Culturally Responsive Teaching in Practice

  • Indigenous Teacher Education Program (ITEP)

ITEP aims to increase the number of Indigenous teachers teaching Indigenous students. This program prepares Indigenous teachers to utilize transformative teaching and learning practices that reflect the unique cultural and political contexts of Indigenous communities. To cultivate the next generation of critical Indigenous educators, ITEP works with educators to develop curriculum based on historical and contemporary issues impacting Indigenous communities (Indigenous, 2021).

Indigenous Teacher Education Program Spring 2021 Inaugural Conference Flyer

  • Students as Content Creators: A Brooklyn Ethnography

When eighteen students started from diverse backgrounds started his class one school year, a Brooklyn high school teacher saw a unique opportunity. Between the eighteen students, they spoke nine different home languages, and nearly all had lived in poverty. In trying to decide what common materials could possible be relevant to all students, the teacher decided to shape the class around allowing the students to develop their own content- an ethnography of the people in their school community (Mumper, 2019). In-depth information about this project can be found here on page 12.

Evidence Gained from the Practice of Culturally Responsive Teaching

  • The Kamehameha Early Education Program (KEEP)

This reading program adapted to meet the cultural needs and abilities of young Hawaiian children became part of a study which concluded that KEEP program students scored better on three tests compared to their control group counterparts. Additionally, KEEP students demonstrated higher abilities in vocabulary in comprehension over control classrooms (Demmert, 2003).

  • Creole and English Languages Bilingual Instruction in Aboriginal Australians

Students who participated in this study were Creole-speaking Aboriginal Australian children from two different schools. One school instructed students only in English, while the other instructed students in both Creole and English. The results of the study found that the bilingually schooled children were superior in English and mother-tongue oral language proficiency when compared to the monolingually schooled children (Demmert, 2003).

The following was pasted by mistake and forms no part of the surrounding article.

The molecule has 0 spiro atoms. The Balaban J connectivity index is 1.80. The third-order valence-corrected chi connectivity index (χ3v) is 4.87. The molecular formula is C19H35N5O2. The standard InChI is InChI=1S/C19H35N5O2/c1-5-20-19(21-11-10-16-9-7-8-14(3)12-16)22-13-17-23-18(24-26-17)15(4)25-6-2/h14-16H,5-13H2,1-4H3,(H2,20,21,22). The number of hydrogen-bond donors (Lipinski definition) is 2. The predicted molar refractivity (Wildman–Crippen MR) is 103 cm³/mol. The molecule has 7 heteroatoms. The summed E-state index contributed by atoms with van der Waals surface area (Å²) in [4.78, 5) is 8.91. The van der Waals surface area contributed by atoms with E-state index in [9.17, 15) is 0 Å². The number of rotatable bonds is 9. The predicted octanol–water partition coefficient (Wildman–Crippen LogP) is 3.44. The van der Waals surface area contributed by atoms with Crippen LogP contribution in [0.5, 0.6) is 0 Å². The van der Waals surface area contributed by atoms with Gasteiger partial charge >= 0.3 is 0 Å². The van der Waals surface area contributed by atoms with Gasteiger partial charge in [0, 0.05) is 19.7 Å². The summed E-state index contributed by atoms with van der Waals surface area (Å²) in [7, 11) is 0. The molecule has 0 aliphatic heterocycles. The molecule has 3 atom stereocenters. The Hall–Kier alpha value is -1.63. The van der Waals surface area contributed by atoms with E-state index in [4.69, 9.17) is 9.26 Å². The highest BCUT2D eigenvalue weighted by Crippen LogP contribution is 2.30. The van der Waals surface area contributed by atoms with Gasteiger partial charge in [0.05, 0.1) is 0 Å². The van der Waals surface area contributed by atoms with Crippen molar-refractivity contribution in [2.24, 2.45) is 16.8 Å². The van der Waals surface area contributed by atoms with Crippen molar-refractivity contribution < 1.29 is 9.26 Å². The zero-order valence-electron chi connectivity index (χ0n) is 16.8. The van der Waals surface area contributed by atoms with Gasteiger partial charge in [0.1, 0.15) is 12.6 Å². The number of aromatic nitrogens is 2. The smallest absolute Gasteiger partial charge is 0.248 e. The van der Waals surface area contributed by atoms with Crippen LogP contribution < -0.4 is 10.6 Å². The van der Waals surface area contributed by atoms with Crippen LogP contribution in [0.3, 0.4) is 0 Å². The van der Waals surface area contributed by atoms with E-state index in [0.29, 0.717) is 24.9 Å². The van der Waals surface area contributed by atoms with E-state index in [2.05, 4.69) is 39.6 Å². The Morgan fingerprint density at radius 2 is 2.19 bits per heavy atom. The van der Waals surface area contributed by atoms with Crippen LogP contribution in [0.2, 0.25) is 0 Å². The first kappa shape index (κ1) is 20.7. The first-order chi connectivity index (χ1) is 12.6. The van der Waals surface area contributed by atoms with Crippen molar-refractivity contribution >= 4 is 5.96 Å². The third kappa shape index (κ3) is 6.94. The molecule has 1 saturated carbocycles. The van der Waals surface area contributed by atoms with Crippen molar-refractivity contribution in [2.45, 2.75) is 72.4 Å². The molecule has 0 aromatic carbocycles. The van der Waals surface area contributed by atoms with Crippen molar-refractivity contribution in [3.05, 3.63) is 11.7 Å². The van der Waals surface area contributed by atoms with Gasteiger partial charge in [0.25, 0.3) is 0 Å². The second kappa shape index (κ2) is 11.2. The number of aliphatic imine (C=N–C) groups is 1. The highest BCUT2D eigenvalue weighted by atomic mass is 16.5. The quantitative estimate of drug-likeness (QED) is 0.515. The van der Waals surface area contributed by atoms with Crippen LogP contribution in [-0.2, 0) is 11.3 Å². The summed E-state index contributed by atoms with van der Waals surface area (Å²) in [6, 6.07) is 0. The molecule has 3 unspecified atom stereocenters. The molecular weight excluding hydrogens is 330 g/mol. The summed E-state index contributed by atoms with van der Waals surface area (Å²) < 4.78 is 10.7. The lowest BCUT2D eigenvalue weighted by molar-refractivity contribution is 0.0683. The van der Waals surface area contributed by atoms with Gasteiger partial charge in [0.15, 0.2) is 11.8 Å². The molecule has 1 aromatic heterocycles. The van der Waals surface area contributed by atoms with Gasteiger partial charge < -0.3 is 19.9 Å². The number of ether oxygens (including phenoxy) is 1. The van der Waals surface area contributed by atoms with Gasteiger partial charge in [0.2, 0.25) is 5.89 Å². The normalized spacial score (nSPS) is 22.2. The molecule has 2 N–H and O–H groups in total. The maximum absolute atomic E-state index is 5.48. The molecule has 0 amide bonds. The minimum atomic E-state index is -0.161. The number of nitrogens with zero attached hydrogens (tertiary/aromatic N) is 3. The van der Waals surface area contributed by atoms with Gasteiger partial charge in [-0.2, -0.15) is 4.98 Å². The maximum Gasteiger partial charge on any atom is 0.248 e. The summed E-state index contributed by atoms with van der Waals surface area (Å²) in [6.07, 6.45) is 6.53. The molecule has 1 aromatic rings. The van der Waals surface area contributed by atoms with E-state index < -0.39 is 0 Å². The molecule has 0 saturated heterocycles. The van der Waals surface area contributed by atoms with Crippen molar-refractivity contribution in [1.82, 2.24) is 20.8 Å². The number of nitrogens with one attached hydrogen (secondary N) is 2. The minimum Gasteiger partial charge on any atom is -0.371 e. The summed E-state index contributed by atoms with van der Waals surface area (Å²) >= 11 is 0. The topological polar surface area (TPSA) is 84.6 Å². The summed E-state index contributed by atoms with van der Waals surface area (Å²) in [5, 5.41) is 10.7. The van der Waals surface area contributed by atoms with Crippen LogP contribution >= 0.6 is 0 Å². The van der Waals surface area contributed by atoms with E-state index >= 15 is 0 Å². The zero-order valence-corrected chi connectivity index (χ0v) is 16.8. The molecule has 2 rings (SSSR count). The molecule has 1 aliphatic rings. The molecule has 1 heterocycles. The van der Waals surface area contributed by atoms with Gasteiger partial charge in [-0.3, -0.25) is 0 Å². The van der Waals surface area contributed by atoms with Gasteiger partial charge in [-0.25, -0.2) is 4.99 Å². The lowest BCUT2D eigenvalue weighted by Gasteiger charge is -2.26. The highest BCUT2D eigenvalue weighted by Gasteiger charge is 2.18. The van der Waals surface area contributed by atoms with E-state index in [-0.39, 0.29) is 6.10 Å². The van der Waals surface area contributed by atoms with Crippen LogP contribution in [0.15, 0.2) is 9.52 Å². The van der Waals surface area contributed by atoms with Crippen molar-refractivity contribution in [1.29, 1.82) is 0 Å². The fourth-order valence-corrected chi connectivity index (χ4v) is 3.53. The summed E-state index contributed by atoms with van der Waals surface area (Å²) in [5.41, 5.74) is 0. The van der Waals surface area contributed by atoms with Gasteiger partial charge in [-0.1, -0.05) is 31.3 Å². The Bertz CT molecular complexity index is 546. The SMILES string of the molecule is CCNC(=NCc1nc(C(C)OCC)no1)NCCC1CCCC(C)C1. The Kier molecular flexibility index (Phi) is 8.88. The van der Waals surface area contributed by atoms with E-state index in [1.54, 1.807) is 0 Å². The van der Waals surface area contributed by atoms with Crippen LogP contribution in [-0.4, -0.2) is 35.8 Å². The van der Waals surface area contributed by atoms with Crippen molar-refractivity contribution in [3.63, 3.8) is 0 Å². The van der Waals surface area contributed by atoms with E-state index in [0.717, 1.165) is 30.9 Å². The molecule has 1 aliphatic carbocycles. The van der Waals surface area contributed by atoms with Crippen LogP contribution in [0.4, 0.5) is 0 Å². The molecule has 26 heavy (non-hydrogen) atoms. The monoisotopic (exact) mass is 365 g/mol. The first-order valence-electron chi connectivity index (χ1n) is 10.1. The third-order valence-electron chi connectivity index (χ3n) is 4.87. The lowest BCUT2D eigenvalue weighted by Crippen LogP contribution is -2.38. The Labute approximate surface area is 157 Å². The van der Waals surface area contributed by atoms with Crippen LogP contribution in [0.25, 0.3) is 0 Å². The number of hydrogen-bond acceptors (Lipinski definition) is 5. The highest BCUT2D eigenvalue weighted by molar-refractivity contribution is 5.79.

• Meta-analysis of Bilingual Education Efficacy

Based on the statistical combination of 11 “methodologically acceptable” studies, this meta-analysis concluded that limited English proficiency students who are taught using at minimum some of their native language perform significantly better on standardized tests than similar students taught only in English (Demmert, 2003).


Culturally Responsive Teaching is sometimes looked upon as a “buzz” phrase in education. This is often because educators lack the deep understanding of its evidence-based underpinnings or proper implementation. Perhaps one of the biggest hurdles to understanding is that it is often confused with Social Justice Education or Multicultural Education (Hammond, 2016). (The graphic below, created by Zaretta Hammond parses the difference between the three.) Most recently, the acronym for Culturally Responsive Teaching (CRT) has been confused with the acronym for Critical Race Theory.

Dimensions of Equity (Hammond, 2016)

There is a significant amount of literature that focuses on specific culturally responsive practices in education and a wide range of neuroscientific evidence to support the theory of Culturally Responsive Teaching (Region, 2016). The biggest hurdle to a wider acceptance and implementation of Culturally Responsive Teaching seems to be a lack of understanding about what it is and is not. It cannot be argued that our nation is growing increasingly diverse, and the achievement gap is ever-widening. Culturally Responsive Teaching offers us an opportunity to close the achievement gap while acknowledging and responding to our increasingly diverse communities.